Probate and Property
Many married individuals adopt an estate plan designed to avoid estate tax on the death of the first spouse to die while taking maximum advantage of the so-called unified credit (also known as the applicable exclusion amount). The plan typically involves setting apart the amount sheltered by the unified credit (the "credit shelter" amount) separately and providing that only the portion of the estate in excess of the credit shelter amount will pass in a manner that qualifies for the marital deduction. Frequently, the credit shelter amount is set apart in trust so that the surviving spouse may benefit from the property if needed without causing those assets to be included in the surviving spouse's estate for estate tax purposes. A credit shelter trust not only preserves the unified credit of the first spouse to die but also provides an opportunity to leverage the unified credit of the first spouse to die during the lifetime of the surviving spouse: to the extent there is appreciation and/or accumulated income in the trust, it passes on the surviving spouse's death free of estate tax (and free of generation-skipping transfer tax, assuming an allocation of GST exemption to the trust). The amount in the trust passing tax-free at the surviving spouse's death is enhanced, of course, if trust distributions to the surviving spouse are minimized. The amount in the trust would be further enhanced if the credit shelter trust were the surviving spouse's grantor trust: the surviving spouse's payment of tax on the trust's income would permit the trust estate to grow income tax free. The trust, in other words, would be supercharged. This article will suggest that a lifetime QTIP trust should be used to supercharge the credit shelter trust. Given the advantage offered by the Supercharged Credit Shelter Trust, practitioners may wish to consider adopting this drafting approach in many cases.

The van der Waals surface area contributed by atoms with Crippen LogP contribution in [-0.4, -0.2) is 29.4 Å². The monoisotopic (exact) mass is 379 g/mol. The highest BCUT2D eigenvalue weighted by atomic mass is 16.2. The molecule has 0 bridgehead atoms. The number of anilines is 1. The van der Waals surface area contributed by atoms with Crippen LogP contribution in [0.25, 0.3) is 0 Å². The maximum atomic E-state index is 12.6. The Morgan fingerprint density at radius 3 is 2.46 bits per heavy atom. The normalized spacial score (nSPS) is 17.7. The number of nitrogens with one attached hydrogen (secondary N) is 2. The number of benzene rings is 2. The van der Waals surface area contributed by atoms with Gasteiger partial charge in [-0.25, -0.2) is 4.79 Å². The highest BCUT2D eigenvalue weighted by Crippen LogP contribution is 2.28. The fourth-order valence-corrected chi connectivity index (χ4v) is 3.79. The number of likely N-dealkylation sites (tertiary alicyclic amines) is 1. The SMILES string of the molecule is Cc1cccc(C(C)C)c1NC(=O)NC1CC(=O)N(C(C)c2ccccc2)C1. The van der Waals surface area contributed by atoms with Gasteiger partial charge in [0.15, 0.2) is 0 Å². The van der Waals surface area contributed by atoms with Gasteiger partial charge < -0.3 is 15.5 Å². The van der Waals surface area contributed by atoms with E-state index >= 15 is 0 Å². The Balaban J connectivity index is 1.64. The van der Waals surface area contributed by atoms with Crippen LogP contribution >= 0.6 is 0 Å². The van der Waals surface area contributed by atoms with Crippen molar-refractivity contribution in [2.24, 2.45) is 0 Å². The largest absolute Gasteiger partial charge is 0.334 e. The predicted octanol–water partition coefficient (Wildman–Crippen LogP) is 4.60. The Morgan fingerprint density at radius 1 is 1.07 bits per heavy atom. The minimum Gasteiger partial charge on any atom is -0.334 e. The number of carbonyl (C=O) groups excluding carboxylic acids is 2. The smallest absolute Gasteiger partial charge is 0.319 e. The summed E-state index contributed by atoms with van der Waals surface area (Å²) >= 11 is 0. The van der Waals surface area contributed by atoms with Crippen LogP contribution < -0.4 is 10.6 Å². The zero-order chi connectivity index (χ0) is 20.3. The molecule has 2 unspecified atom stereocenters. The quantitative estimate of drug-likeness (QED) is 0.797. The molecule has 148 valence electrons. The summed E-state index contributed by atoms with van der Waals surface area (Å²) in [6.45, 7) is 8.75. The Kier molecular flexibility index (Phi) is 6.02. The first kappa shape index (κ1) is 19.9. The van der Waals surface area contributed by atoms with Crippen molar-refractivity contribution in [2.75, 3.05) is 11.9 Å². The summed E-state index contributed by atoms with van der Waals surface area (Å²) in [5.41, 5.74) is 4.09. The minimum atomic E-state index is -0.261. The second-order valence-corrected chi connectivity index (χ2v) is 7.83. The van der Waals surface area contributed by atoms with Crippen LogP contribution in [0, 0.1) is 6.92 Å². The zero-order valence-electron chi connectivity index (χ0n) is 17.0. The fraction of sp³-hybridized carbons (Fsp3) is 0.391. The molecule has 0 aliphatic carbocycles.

Mitchell M. Gans, Jonathan G. Blatt, and Diana S.C. Zeydel,
Supercharged Credit Shelter Trust, 21 Prob. & Prop. 52
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